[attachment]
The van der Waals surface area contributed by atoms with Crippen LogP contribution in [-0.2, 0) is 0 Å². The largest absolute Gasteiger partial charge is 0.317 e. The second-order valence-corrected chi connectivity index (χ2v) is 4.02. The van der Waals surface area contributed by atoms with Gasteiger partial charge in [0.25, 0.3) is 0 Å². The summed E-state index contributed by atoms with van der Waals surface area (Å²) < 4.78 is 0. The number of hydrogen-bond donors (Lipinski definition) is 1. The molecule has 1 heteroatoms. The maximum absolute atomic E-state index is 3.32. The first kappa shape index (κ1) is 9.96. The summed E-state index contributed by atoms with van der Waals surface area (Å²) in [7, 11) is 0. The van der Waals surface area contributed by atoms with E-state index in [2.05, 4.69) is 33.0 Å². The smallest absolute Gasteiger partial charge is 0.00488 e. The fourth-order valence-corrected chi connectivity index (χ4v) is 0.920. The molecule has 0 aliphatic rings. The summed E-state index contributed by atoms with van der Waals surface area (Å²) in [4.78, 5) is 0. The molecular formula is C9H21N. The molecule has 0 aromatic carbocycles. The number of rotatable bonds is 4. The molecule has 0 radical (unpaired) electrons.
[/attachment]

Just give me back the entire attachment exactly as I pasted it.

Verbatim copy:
The van der Waals surface area contributed by atoms with Crippen LogP contribution in [-0.2, 0) is 0 Å². The largest absolute Gasteiger partial charge is 0.317 e. The second-order valence-corrected chi connectivity index (χ2v) is 4.02. The van der Waals surface area contributed by atoms with Gasteiger partial charge in [0.25, 0.3) is 0 Å². The summed E-state index contributed by atoms with van der Waals surface area (Å²) < 4.78 is 0. The number of hydrogen-bond donors (Lipinski definition) is 1. The molecule has 1 heteroatoms. The maximum absolute atomic E-state index is 3.32. The first kappa shape index (κ1) is 9.96. The summed E-state index contributed by atoms with van der Waals surface area (Å²) in [7, 11) is 0. The van der Waals surface area contributed by atoms with E-state index in [2.05, 4.69) is 33.0 Å². The smallest absolute Gasteiger partial charge is 0.00488 e. The fourth-order valence-corrected chi connectivity index (χ4v) is 0.920. The molecule has 0 aliphatic rings. The summed E-state index contributed by atoms with van der Waals surface area (Å²) in [4.78, 5) is 0. The molecular formula is C9H21N. The molecule has 0 aromatic carbocycles. The number of rotatable bonds is 4. The molecule has 0 radical (unpaired) electrons.